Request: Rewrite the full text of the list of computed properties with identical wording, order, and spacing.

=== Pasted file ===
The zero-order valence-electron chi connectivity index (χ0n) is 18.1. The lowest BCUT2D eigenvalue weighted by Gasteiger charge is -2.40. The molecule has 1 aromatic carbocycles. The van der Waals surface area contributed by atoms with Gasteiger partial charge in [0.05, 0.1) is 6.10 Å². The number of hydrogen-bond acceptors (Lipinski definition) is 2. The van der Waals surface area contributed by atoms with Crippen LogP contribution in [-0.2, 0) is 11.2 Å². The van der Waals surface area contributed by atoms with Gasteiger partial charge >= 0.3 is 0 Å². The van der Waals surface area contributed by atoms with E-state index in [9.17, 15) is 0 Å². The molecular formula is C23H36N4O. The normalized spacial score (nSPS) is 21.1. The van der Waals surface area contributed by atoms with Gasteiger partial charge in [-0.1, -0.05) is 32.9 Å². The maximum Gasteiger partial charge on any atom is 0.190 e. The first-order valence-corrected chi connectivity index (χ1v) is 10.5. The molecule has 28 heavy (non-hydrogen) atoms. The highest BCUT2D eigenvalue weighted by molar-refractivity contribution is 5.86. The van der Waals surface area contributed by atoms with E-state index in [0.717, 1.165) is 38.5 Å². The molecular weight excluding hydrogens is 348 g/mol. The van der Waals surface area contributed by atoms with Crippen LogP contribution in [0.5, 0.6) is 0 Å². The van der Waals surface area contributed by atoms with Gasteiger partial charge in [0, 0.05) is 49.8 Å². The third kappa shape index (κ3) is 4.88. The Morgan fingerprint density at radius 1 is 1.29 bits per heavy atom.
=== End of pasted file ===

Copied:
The zero-order valence-electron chi connectivity index (χ0n) is 18.1. The lowest BCUT2D eigenvalue weighted by Gasteiger charge is -2.40. The molecule has 1 aromatic carbocycles. The van der Waals surface area contributed by atoms with Gasteiger partial charge in [0.05, 0.1) is 6.10 Å². The number of hydrogen-bond acceptors (Lipinski definition) is 2. The van der Waals surface area contributed by atoms with Crippen LogP contribution in [-0.2, 0) is 11.2 Å². The van der Waals surface area contributed by atoms with Gasteiger partial charge >= 0.3 is 0 Å². The van der Waals surface area contributed by atoms with E-state index in [9.17, 15) is 0 Å². The molecular formula is C23H36N4O. The normalized spacial score (nSPS) is 21.1. The van der Waals surface area contributed by atoms with Gasteiger partial charge in [-0.1, -0.05) is 32.9 Å². The maximum Gasteiger partial charge on any atom is 0.190 e. The first-order valence-corrected chi connectivity index (χ1v) is 10.5. The molecule has 28 heavy (non-hydrogen) atoms. The highest BCUT2D eigenvalue weighted by molar-refractivity contribution is 5.86. The van der Waals surface area contributed by atoms with E-state index in [0.717, 1.165) is 38.5 Å². The molecular weight excluding hydrogens is 348 g/mol. The van der Waals surface area contributed by atoms with Crippen LogP contribution in [0.5, 0.6) is 0 Å². The van der Waals surface area contributed by atoms with Gasteiger partial charge in [0, 0.05) is 49.8 Å². The third kappa shape index (κ3) is 4.88. The Morgan fingerprint density at radius 1 is 1.29 bits per heavy atom.